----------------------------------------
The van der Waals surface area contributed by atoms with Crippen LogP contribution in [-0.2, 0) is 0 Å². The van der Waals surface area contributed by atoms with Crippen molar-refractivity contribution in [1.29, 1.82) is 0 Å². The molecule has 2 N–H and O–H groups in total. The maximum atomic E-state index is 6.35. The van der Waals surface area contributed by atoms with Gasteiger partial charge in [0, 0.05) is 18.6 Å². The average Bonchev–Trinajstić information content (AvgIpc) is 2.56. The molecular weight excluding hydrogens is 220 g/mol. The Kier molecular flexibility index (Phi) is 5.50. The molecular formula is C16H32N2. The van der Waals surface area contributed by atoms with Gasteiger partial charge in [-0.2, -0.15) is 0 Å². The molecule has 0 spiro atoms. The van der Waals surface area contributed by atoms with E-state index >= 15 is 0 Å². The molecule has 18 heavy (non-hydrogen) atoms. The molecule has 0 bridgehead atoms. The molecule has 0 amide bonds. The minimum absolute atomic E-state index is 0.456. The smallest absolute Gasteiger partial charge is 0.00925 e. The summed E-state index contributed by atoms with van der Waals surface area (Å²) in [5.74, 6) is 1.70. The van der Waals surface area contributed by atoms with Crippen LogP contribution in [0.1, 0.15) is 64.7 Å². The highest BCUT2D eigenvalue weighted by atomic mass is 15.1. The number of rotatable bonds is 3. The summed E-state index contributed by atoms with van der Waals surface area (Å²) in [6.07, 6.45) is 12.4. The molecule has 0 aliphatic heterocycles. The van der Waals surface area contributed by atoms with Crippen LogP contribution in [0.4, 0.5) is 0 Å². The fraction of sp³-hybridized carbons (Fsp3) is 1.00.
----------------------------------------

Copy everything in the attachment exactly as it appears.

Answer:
The van der Waals surface area contributed by atoms with Crippen LogP contribution in [-0.2, 0) is 0 Å². The van der Waals surface area contributed by atoms with Crippen molar-refractivity contribution in [1.29, 1.82) is 0 Å². The molecule has 2 N–H and O–H groups in total. The maximum atomic E-state index is 6.35. The van der Waals surface area contributed by atoms with Gasteiger partial charge in [0, 0.05) is 18.6 Å². The average Bonchev–Trinajstić information content (AvgIpc) is 2.56. The molecular weight excluding hydrogens is 220 g/mol. The Kier molecular flexibility index (Phi) is 5.50. The molecular formula is C16H32N2. The van der Waals surface area contributed by atoms with Gasteiger partial charge in [-0.2, -0.15) is 0 Å². The molecule has 0 spiro atoms. The van der Waals surface area contributed by atoms with E-state index >= 15 is 0 Å². The molecule has 18 heavy (non-hydrogen) atoms. The molecule has 0 bridgehead atoms. The molecule has 0 amide bonds. The minimum absolute atomic E-state index is 0.456. The smallest absolute Gasteiger partial charge is 0.00925 e. The summed E-state index contributed by atoms with van der Waals surface area (Å²) in [5.74, 6) is 1.70. The van der Waals surface area contributed by atoms with Crippen LogP contribution in [0.1, 0.15) is 64.7 Å². The highest BCUT2D eigenvalue weighted by atomic mass is 15.1. The number of rotatable bonds is 3. The summed E-state index contributed by atoms with van der Waals surface area (Å²) in [6.07, 6.45) is 12.4. The molecule has 0 aliphatic heterocycles. The van der Waals surface area contributed by atoms with Crippen LogP contribution in [0.4, 0.5) is 0 Å². The fraction of sp³-hybridized carbons (Fsp3) is 1.00.